An old adage is ‘the customer is always right’. In most cases this is a sound principle for a business to adopt, but customers cannot always be right and extremely bad and obnoxious clients not only waste much time and money, but can be bad for future business and put off existing valued customers. It is useful to remember that business owners can ultimately choose their customers. The key is drawing a line between offering excellent customer service for a reasonable complaint from a reasonable person, to not wasting an undue amount of time, money, and effort on the patently unreasonable. This article explores the provision of customer service and aims to establish where this line may be drawn.
A lady goes back to a supermarket with a huge salmon she had purchased demanding her money back, because she did not like the fish’s miserable expression. She was refunded her money back for the ‘solemn salmon’ by the store with their compliments. So ran a television advert featuring Prunella Scales (appropriately!) of Fawlty Towers fame, as part of supermarket giant Tesco’s campaign. This revolved around the theme of ‘buy from us with no regrets; we will give your money back irrespective of the reason’. A good satirical idea; the problem was that a few people took this too literally and were indeed returning fish back for the wrong expression and other products for similar daft reasons. There are all sorts of people in this world and not all are reasonable or indeed rational!
The old adage goes that ‘the customer is always right’, taken to extreme means that they can be as rude, obnoxious, and unreasonable as they wish; and the business should still treat them as royalty. The logic behind this saying is that if you serve even the worst customers well, then this maintains your reputation of providing outstanding customer service. However, the customer cannot always be right. There will be examples of absolutely abysmal customers, whom as well as wasting an extortionate amount of time, can cause untold damage to a business, and indeed put off existing and more rational customers. Taking a supermarket example again, if a wrinkly man of senior years decides that he would like to do his shopping totally naked (this sort of thing has happened!), this will clearly put off most other customers, notwithstanding any public decency laws broken. The customer cannot always be right, there is a line to be drawn, and it is where this line is placed that is the crux of balancing good sensible customer service against pandering to the clearly bonkers and unreasonable.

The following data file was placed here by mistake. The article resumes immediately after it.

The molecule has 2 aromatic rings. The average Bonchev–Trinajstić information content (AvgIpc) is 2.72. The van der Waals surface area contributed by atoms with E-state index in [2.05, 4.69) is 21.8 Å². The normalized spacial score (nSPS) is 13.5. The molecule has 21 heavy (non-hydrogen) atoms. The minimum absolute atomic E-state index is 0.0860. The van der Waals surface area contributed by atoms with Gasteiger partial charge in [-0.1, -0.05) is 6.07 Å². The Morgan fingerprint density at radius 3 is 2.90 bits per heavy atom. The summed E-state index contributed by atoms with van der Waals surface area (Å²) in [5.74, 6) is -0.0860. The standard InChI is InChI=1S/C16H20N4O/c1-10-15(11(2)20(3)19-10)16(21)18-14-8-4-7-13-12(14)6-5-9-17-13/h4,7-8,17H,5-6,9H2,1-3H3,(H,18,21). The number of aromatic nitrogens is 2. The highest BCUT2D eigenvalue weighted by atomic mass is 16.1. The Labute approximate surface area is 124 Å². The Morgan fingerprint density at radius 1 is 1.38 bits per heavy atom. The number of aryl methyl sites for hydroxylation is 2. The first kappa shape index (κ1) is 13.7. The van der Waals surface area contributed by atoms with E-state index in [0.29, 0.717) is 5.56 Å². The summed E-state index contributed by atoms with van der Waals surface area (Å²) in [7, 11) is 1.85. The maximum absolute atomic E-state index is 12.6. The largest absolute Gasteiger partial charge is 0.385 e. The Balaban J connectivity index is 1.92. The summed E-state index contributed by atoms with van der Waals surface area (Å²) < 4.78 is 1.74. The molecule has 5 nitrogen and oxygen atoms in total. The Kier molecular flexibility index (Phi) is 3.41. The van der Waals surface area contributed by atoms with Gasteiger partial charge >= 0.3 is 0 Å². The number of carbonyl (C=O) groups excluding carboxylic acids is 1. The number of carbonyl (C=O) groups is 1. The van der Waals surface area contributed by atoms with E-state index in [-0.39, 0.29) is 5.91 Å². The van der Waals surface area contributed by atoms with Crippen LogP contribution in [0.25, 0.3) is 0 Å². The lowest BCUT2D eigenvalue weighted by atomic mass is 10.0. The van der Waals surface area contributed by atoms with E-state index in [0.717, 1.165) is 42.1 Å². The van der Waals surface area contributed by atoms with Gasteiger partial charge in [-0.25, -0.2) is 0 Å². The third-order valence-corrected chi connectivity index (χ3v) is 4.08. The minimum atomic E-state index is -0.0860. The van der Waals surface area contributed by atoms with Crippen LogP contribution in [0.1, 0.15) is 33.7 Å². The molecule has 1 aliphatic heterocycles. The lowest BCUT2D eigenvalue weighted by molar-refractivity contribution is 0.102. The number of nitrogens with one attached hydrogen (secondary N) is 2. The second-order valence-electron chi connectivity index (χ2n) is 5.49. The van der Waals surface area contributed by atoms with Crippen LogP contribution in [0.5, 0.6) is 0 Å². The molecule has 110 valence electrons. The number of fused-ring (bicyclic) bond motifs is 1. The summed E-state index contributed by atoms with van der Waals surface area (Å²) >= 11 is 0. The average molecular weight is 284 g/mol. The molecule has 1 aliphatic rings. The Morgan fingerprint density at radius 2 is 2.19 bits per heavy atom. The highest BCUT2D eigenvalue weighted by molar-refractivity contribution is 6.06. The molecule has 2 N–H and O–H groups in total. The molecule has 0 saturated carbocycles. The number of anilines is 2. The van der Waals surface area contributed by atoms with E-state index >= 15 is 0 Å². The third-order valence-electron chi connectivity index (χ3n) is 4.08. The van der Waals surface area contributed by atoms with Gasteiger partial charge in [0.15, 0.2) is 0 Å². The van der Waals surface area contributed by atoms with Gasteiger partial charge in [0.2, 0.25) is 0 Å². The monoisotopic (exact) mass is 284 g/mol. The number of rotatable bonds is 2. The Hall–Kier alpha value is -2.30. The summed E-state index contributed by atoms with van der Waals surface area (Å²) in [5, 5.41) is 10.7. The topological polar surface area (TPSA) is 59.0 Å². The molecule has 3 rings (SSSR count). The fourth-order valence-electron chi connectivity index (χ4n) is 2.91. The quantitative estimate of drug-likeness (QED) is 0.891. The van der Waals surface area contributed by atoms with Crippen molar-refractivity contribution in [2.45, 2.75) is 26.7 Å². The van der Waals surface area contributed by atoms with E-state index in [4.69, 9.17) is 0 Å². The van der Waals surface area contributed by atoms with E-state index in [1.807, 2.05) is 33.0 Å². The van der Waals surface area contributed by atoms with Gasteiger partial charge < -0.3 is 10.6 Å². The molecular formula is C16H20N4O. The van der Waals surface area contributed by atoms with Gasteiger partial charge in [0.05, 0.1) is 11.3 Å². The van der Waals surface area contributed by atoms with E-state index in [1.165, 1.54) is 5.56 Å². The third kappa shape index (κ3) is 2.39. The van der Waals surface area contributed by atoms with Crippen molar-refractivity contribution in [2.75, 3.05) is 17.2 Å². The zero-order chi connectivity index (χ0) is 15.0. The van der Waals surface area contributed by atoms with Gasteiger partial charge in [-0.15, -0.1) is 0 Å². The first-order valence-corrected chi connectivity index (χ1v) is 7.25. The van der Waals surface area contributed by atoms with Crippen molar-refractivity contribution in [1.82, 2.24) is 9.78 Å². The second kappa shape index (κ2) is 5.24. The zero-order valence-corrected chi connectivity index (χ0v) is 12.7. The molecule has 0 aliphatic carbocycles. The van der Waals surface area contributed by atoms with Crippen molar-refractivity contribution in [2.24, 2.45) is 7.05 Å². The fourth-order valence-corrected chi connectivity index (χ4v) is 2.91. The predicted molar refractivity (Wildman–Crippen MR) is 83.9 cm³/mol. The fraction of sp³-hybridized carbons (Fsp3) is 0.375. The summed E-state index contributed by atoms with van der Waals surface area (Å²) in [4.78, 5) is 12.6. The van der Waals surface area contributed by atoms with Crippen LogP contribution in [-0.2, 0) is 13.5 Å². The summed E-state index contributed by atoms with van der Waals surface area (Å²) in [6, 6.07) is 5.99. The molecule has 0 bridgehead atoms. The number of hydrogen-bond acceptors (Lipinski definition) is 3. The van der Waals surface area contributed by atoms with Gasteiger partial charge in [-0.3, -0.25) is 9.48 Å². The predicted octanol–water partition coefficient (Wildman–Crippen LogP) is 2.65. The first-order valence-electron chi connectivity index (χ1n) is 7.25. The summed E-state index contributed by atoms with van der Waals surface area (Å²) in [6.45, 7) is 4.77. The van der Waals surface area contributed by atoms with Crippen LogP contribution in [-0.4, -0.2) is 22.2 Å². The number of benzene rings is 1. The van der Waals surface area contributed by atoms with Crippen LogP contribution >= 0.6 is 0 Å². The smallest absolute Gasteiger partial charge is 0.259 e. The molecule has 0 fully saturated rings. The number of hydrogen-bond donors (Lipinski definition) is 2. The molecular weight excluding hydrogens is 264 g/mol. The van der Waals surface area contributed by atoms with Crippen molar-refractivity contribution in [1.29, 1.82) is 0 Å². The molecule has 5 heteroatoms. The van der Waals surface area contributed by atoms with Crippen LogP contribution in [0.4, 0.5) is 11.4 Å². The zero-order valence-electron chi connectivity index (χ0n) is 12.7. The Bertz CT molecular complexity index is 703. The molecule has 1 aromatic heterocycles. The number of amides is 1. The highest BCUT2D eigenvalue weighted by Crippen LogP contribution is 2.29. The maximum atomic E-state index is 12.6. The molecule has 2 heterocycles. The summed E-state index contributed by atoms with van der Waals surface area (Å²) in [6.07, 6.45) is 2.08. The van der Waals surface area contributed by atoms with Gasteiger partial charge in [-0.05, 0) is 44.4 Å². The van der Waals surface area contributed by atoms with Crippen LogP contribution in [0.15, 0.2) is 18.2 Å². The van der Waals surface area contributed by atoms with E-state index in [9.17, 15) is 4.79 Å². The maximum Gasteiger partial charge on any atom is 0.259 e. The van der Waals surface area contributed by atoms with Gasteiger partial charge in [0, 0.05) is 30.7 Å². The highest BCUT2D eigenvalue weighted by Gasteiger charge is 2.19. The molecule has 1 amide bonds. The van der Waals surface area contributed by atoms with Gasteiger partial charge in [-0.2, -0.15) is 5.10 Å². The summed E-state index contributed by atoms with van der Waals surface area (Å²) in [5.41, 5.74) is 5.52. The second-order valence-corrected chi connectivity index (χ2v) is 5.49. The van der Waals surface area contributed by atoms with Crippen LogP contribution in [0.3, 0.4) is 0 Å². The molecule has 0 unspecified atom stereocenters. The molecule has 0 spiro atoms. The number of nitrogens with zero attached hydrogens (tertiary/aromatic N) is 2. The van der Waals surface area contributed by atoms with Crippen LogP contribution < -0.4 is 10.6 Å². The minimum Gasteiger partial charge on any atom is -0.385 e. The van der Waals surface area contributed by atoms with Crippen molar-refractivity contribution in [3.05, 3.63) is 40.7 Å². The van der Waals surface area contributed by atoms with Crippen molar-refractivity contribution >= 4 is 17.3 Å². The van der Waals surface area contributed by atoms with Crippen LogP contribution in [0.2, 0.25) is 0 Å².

The majority of customers are reasonable of course, and if their purchase is not up to legitimate expectations for whatever reason, they are entitled to receive top quality efficient customer service to put matters right. Indeed it can be the make or break for future custom, the manner a problem is dealt with.
More often than not for an efficient mail order company, customer complaints can arise due to the inefficiencies of a company employed to despatch goods. For Datalite UK Ltd most queries arise from the disgraceful service currently offered by the United Kingdom’s Royal Mail; they seem to have an unlimited capacity to lose or damage items in their care. Nevertheless, this is not the customer’s fault, and they are entitled to receive a swift resolution to a problem arising during despatch.
Customers can naturally be annoyed by receipt of a damaged item; if they have been looking forward to its arrival or have a time critical use for the product, receipt of a damaged or incorrect item can be extremely frustrating. For the supplier such customers deserve swift resolution of their problem, and in certain cases a complimentary extra can go some way to retain their goodwill and hence custom.
However, a business owner does need to draw a line over what conduct can be expected from a customer. The adage ‘The Customer Is Always Right’ discussed above can be countered by ‘A Business Is Entitled To Choose Its Customers’. Two recent real life examples within Datalite are cited to show an example of roughly where this line can fall.
The first example is a Miss ‘G’, she reported that the spelling of a name on her personalised gift was incorrect; she expressed her disappointment and annoyance, but remained professional and reasonable. Ironically it turned out the incorrect name was provided by her, but nevertheless she was provided with an immediate free replacement. Goodwill was retained on both sides and this customer in her thanks states she will fully recommend the company.
The second contrasting example was from a Ms. ‘G’. Her initial missive was an extremely rude and abrasive eMail written in BLOCK CAPITALS throughout and absolutely condescending and demanding. Her complaint queried a name meaning (she was not happy that our correct meaning did not mean ‘Princess’!). It was decided in an instant due to the manner of her first contact regarding this matter, this was not a customer we wished to deal with in the future, legal obligations were fulfilled by a refund on return of disputed item, and she was informed her custom was no longer welcome.
This leads to an overall conclusion that the customer and supplier are normally in a mutually beneficial arrangement, both value their time and money. When time and money is perceived as overtly wasted by either party, then this will likely result in the breakdown of that particular business relationship.
For further information on customer service see http://www.dluk.info/customer-always-right.html